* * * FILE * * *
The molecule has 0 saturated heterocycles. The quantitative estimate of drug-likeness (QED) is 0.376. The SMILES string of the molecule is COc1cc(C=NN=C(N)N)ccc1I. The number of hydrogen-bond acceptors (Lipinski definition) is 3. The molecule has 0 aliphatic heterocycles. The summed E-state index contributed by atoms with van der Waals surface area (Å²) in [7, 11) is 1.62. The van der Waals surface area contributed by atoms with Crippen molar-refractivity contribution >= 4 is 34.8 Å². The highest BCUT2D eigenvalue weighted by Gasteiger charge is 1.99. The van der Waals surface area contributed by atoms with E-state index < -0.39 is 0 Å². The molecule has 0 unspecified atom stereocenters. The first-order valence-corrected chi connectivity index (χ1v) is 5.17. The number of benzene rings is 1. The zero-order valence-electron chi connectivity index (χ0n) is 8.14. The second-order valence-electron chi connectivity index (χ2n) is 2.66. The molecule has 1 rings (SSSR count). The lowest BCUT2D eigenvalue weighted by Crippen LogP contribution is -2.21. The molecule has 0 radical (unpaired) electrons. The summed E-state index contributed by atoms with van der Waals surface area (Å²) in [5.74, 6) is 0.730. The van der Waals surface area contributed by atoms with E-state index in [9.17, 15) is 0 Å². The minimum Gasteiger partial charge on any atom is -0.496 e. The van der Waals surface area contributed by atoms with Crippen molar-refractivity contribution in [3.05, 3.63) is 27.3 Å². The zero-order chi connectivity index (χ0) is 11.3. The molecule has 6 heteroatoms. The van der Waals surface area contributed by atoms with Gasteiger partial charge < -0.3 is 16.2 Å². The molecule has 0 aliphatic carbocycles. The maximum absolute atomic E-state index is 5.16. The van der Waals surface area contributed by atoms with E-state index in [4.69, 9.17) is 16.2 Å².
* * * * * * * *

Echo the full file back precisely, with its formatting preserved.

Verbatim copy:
The molecule has 0 saturated heterocycles. The quantitative estimate of drug-likeness (QED) is 0.376. The SMILES string of the molecule is COc1cc(C=NN=C(N)N)ccc1I. The number of hydrogen-bond acceptors (Lipinski definition) is 3. The molecule has 0 aliphatic heterocycles. The summed E-state index contributed by atoms with van der Waals surface area (Å²) in [7, 11) is 1.62. The van der Waals surface area contributed by atoms with Crippen molar-refractivity contribution >= 4 is 34.8 Å². The highest BCUT2D eigenvalue weighted by Gasteiger charge is 1.99. The van der Waals surface area contributed by atoms with E-state index < -0.39 is 0 Å². The molecule has 0 unspecified atom stereocenters. The first-order valence-corrected chi connectivity index (χ1v) is 5.17. The number of benzene rings is 1. The zero-order valence-electron chi connectivity index (χ0n) is 8.14. The second-order valence-electron chi connectivity index (χ2n) is 2.66. The molecule has 1 rings (SSSR count). The lowest BCUT2D eigenvalue weighted by Crippen LogP contribution is -2.21. The molecule has 0 radical (unpaired) electrons. The summed E-state index contributed by atoms with van der Waals surface area (Å²) in [5.74, 6) is 0.730. The van der Waals surface area contributed by atoms with E-state index in [9.17, 15) is 0 Å². The minimum Gasteiger partial charge on any atom is -0.496 e. The van der Waals surface area contributed by atoms with Crippen molar-refractivity contribution in [3.05, 3.63) is 27.3 Å². The zero-order chi connectivity index (χ0) is 11.3. The molecule has 6 heteroatoms. The van der Waals surface area contributed by atoms with Gasteiger partial charge < -0.3 is 16.2 Å². The molecule has 0 aliphatic carbocycles. The maximum absolute atomic E-state index is 5.16. The van der Waals surface area contributed by atoms with E-state index in [4.69, 9.17) is 16.2 Å².